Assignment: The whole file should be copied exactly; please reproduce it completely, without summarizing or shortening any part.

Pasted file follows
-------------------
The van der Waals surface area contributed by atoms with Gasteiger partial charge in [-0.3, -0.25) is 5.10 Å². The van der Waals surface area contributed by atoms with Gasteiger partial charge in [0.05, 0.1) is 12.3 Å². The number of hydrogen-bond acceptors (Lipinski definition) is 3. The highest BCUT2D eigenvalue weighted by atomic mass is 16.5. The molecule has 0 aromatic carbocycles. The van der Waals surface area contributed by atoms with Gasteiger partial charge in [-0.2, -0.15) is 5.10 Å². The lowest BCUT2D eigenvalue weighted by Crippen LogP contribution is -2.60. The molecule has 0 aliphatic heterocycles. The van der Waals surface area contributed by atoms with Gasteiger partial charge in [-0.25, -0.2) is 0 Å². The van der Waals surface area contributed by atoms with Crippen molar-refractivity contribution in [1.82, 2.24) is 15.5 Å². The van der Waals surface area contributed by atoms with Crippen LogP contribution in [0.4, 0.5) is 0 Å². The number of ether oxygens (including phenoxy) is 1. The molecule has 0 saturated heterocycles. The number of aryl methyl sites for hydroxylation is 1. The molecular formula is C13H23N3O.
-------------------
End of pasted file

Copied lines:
The van der Waals surface area contributed by atoms with Gasteiger partial charge in [-0.3, -0.25) is 5.10 Å². The van der Waals surface area contributed by atoms with Gasteiger partial charge in [0.05, 0.1) is 12.3 Å². The number of hydrogen-bond acceptors (Lipinski definition) is 3. The highest BCUT2D eigenvalue weighted by atomic mass is 16.5. The molecule has 0 aromatic carbocycles. The van der Waals surface area contributed by atoms with Gasteiger partial charge in [-0.2, -0.15) is 5.10 Å². The lowest BCUT2D eigenvalue weighted by Crippen LogP contribution is -2.60. The molecule has 0 aliphatic heterocycles. The van der Waals surface area contributed by atoms with Gasteiger partial charge in [-0.25, -0.2) is 0 Å². The van der Waals surface area contributed by atoms with Crippen molar-refractivity contribution in [1.82, 2.24) is 15.5 Å². The van der Waals surface area contributed by atoms with Crippen LogP contribution in [0.4, 0.5) is 0 Å². The number of ether oxygens (including phenoxy) is 1. The molecule has 0 saturated heterocycles. The number of aryl methyl sites for hydroxylation is 1. The molecular formula is C13H23N3O.